The terms of the Insurance cover depends on the date of the contract (between the developer and builder) under which the scheme was constructed.

  • Insurance Policy Conditions Edition 7 applies to contracts signed between 29 September 2006 and 30 June 2009;

  • Insurance Policy Conditions Edition 8 applies to contracts entered into on or prior to 27 October 2016;

  • Contracts entered into between 28 October 2016 to 31 October 2018 are regulated by the Terms of Cover as contained in Schedule 2C of the Queensland Building and Construction Commission Regulation 2003 (Qld) (“the Regulation”); and

  • Contracts entered into on or after 1 September 2018 are regulated by the Terms of Cover contained in Schedule 6 of the Regulation.

The good news is there is not much difference between the terms of cover, even though they appear to have changed so often over the years. However, there has been one very important change since the introduction of the terms of cover in the Regulation. As of 28 October 2016, the QBCC does not have any discretion to allow a claim for defective building work that was not lodged within the time prescribed. This means Body Corporates need to be active in ensuring they appropriately protect their rights.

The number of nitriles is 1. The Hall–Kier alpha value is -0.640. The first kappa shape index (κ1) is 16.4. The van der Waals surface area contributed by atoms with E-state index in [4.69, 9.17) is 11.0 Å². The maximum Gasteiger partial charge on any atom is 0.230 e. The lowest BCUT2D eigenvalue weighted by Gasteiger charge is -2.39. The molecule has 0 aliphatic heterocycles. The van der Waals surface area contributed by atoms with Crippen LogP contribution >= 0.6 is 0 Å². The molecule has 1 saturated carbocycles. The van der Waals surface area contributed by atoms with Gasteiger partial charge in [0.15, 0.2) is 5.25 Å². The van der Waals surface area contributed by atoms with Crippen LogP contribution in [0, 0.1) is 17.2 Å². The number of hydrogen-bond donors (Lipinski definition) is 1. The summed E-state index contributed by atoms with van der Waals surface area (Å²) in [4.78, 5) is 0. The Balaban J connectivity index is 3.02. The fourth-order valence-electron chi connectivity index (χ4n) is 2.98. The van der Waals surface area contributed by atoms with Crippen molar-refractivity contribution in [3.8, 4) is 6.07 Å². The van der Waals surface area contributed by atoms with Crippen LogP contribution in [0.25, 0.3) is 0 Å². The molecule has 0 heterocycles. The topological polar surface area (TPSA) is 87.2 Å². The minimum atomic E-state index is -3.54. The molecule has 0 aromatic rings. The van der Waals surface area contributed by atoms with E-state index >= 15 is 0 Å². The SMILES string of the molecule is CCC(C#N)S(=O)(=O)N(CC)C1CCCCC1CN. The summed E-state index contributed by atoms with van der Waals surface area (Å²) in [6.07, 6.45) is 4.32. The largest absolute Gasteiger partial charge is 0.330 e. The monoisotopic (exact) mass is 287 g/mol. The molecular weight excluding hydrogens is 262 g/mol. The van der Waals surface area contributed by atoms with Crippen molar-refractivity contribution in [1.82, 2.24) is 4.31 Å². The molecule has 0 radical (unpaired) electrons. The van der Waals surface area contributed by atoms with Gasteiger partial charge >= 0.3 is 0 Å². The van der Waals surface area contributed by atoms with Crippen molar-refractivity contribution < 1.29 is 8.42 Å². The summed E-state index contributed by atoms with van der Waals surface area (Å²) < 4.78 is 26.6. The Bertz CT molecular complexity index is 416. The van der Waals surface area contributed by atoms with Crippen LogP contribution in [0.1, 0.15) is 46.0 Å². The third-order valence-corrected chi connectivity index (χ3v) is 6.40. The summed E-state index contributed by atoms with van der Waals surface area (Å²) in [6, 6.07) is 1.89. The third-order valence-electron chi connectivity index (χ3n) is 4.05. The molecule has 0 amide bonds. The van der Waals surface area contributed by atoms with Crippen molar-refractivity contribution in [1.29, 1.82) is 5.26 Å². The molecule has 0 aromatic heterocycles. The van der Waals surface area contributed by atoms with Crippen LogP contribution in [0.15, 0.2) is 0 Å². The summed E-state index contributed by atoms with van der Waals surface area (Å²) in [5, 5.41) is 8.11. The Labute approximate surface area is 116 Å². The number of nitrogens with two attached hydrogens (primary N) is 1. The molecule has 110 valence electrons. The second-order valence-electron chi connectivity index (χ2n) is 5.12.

Cover for defective building work

As you may recall, the QBCC defines two (2) types of defects. The first type is a structural defect. This includes building work which adversely affects the structural performance of a building, allows water to penetrate into a building, affects the functional use of the building, or any defect that makes the residence unsafe or uninhabitable. The second type is a non-structural defect. This is a defect which is generally cosmetic in nature and does not meet the standard of finish expected of a competent builder.

For structural defects identified in the scheme, a body corporate must make a claim within three (3) months after the day they first become aware of the defect, or ought to have reasonably become aware.

For non-structural defects, the body corporate must make a claim within seven (7) months after the day the building work is substantially complete.

The timeframes for making a claim have not changed over the years, however, previously the QBCC had the option to allow a claim “within such further time as the QBCC may allow”. Therefore, for any buildings constructed after 28 October 2016, if you don’t make a complaint in time, you may not be entitled to assistance.

So this is where it starts to get silly/sillier – that therefore means that:

  1. For a non-structural defect:

    1. A complaint can now be lodged within 12 months after the work is complete for the purposes of obtaining a Direction to Rectify; however